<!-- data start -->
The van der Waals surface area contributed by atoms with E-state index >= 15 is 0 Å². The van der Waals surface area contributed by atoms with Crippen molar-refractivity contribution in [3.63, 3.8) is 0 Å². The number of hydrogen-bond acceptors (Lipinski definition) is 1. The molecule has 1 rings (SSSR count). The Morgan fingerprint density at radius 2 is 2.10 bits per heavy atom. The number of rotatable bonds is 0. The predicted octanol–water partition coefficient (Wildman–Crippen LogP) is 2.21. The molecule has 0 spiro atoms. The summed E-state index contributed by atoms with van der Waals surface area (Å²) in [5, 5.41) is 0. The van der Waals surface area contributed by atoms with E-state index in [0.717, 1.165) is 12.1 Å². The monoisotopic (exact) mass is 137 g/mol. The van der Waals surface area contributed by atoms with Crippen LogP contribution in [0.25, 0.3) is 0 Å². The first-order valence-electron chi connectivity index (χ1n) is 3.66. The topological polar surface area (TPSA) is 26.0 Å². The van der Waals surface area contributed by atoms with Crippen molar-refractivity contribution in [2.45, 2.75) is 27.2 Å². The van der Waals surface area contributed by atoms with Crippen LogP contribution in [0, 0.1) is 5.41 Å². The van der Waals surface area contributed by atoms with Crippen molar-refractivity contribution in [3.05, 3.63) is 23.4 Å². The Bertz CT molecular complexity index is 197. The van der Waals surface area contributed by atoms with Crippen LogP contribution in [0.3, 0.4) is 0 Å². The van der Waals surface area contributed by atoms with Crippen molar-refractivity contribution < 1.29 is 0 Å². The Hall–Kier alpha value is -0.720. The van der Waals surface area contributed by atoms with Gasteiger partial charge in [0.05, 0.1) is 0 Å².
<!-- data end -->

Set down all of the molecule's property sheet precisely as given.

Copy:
The van der Waals surface area contributed by atoms with E-state index >= 15 is 0 Å². The van der Waals surface area contributed by atoms with Crippen molar-refractivity contribution in [3.63, 3.8) is 0 Å². The number of hydrogen-bond acceptors (Lipinski definition) is 1. The molecule has 1 rings (SSSR count). The Morgan fingerprint density at radius 2 is 2.10 bits per heavy atom. The number of rotatable bonds is 0. The predicted octanol–water partition coefficient (Wildman–Crippen LogP) is 2.21. The molecule has 0 spiro atoms. The summed E-state index contributed by atoms with van der Waals surface area (Å²) in [5, 5.41) is 0. The van der Waals surface area contributed by atoms with E-state index in [0.717, 1.165) is 12.1 Å². The monoisotopic (exact) mass is 137 g/mol. The van der Waals surface area contributed by atoms with Crippen LogP contribution in [0.25, 0.3) is 0 Å². The first-order valence-electron chi connectivity index (χ1n) is 3.66. The topological polar surface area (TPSA) is 26.0 Å². The van der Waals surface area contributed by atoms with Crippen molar-refractivity contribution in [2.45, 2.75) is 27.2 Å². The van der Waals surface area contributed by atoms with Crippen LogP contribution in [0, 0.1) is 5.41 Å². The van der Waals surface area contributed by atoms with Crippen molar-refractivity contribution in [3.05, 3.63) is 23.4 Å². The Bertz CT molecular complexity index is 197. The van der Waals surface area contributed by atoms with Crippen LogP contribution in [0.3, 0.4) is 0 Å². The van der Waals surface area contributed by atoms with Crippen molar-refractivity contribution < 1.29 is 0 Å². The Hall–Kier alpha value is -0.720. The van der Waals surface area contributed by atoms with Gasteiger partial charge in [0.05, 0.1) is 0 Å².